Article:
Replace the Base
As alluded to above, there’s just something about Roomba docks that cheapen the whole setup for me. They’re light and plasticky, which goes against the Roombas themselves, which are usually built to withstand a run on Robot Wars. I can only assume that the designers didn’t bother with and flair here to keep costs down, and that can work to our benefit if it seems like the base unit is the source of the charging problem.
Better still, you don’t need to buy an authentic Roomba replacement. Something like this will get the job done, and save on space in the process. I’m torn here, as when it comes to the electronic parts, I prefer to go authentic, even though I’m okay with third-party filters, brushes and accessories. However, given the difference in price between official base units and their third-party equivalents, I’d rather try the latter first, especially if I’m not 100% convinced that the base unit is the issue.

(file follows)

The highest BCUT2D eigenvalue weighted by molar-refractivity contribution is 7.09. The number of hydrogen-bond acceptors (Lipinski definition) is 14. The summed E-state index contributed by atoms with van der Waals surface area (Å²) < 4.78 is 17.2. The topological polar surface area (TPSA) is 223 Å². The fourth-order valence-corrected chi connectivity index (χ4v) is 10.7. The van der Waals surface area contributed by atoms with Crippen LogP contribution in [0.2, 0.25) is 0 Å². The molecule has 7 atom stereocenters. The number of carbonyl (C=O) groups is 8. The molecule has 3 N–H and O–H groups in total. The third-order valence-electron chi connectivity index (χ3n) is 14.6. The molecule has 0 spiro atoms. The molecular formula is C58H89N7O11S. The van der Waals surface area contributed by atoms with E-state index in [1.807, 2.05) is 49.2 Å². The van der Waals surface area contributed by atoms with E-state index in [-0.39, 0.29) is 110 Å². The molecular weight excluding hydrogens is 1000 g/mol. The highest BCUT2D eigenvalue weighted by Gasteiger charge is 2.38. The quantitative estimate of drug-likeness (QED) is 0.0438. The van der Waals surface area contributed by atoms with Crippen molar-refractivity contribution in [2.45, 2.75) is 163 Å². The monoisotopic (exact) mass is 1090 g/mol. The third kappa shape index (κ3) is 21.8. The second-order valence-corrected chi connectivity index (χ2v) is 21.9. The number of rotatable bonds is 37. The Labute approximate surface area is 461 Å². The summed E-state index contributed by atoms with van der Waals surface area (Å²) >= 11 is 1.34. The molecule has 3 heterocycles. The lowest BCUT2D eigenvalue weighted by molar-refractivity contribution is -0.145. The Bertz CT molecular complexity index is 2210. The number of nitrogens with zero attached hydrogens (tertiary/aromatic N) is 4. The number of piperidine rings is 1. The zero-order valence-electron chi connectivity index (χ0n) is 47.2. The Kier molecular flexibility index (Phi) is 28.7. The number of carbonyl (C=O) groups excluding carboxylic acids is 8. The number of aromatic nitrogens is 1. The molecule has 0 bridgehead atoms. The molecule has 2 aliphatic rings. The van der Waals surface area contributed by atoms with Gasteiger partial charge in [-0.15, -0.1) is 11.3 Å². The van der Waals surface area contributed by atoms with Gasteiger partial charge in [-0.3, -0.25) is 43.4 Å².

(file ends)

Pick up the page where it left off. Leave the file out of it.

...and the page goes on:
Replace the Battery
If you keep up with news about iPhones, you’ll know that batteries degrade. Without going off on too much of a tangent, I’m a firm believer that battery limitations hold back the next leap in technology more than anything else. Anyway, the fact is that Roomba batteries don’t last forever and you don’t know how susceptible they are to degradation until they stop working.
Much like those aforementioned iPhones, batteries in Roombas aren’t usually designed to swap in and out easily, so you’ll need a screwdriver. However, removing and replacing them isn’t a mammoth task, and replacements are easy enough to get your hands on. I mentioned that I prefer originals for key electronic parts, and that’s definitely true with batteries. There’s just too much that can go wrong with their third-party equivalents. You, therefore, need look no further than the official Roomba replacement battery, as displayed below.